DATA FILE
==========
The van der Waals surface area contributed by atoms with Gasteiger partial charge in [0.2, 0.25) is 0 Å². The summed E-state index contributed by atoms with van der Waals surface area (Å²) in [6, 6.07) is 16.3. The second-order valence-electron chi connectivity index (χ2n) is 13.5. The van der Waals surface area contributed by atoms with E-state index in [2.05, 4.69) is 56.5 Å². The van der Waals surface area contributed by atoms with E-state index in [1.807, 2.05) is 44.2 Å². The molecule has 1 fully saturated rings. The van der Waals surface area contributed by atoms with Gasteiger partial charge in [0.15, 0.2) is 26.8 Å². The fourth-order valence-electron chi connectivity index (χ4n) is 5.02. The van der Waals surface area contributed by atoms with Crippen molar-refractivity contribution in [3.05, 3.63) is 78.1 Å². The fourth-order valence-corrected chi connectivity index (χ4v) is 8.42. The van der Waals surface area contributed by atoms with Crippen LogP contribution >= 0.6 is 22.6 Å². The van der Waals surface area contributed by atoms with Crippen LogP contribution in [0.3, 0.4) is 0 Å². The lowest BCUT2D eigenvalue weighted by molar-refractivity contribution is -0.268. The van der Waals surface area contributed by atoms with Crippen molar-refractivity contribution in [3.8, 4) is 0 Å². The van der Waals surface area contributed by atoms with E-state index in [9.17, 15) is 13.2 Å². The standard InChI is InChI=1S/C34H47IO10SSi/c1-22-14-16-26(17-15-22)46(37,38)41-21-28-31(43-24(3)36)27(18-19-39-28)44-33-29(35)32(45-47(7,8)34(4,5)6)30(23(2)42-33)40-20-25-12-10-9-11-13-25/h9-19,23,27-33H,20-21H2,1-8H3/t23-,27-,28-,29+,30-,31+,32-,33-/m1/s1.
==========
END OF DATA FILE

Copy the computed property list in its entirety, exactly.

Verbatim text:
The van der Waals surface area contributed by atoms with Gasteiger partial charge in [0.2, 0.25) is 0 Å². The summed E-state index contributed by atoms with van der Waals surface area (Å²) in [6, 6.07) is 16.3. The second-order valence-electron chi connectivity index (χ2n) is 13.5. The van der Waals surface area contributed by atoms with E-state index in [2.05, 4.69) is 56.5 Å². The van der Waals surface area contributed by atoms with E-state index in [1.807, 2.05) is 44.2 Å². The molecule has 1 fully saturated rings. The van der Waals surface area contributed by atoms with Gasteiger partial charge in [0.15, 0.2) is 26.8 Å². The fourth-order valence-electron chi connectivity index (χ4n) is 5.02. The van der Waals surface area contributed by atoms with Crippen molar-refractivity contribution in [3.05, 3.63) is 78.1 Å². The fourth-order valence-corrected chi connectivity index (χ4v) is 8.42. The van der Waals surface area contributed by atoms with Crippen LogP contribution >= 0.6 is 22.6 Å². The van der Waals surface area contributed by atoms with Crippen LogP contribution in [0.3, 0.4) is 0 Å². The lowest BCUT2D eigenvalue weighted by molar-refractivity contribution is -0.268. The van der Waals surface area contributed by atoms with Crippen molar-refractivity contribution in [3.8, 4) is 0 Å². The van der Waals surface area contributed by atoms with E-state index in [9.17, 15) is 13.2 Å². The standard InChI is InChI=1S/C34H47IO10SSi/c1-22-14-16-26(17-15-22)46(37,38)41-21-28-31(43-24(3)36)27(18-19-39-28)44-33-29(35)32(45-47(7,8)34(4,5)6)30(23(2)42-33)40-20-25-12-10-9-11-13-25/h9-19,23,27-33H,20-21H2,1-8H3/t23-,27-,28-,29+,30-,31+,32-,33-/m1/s1.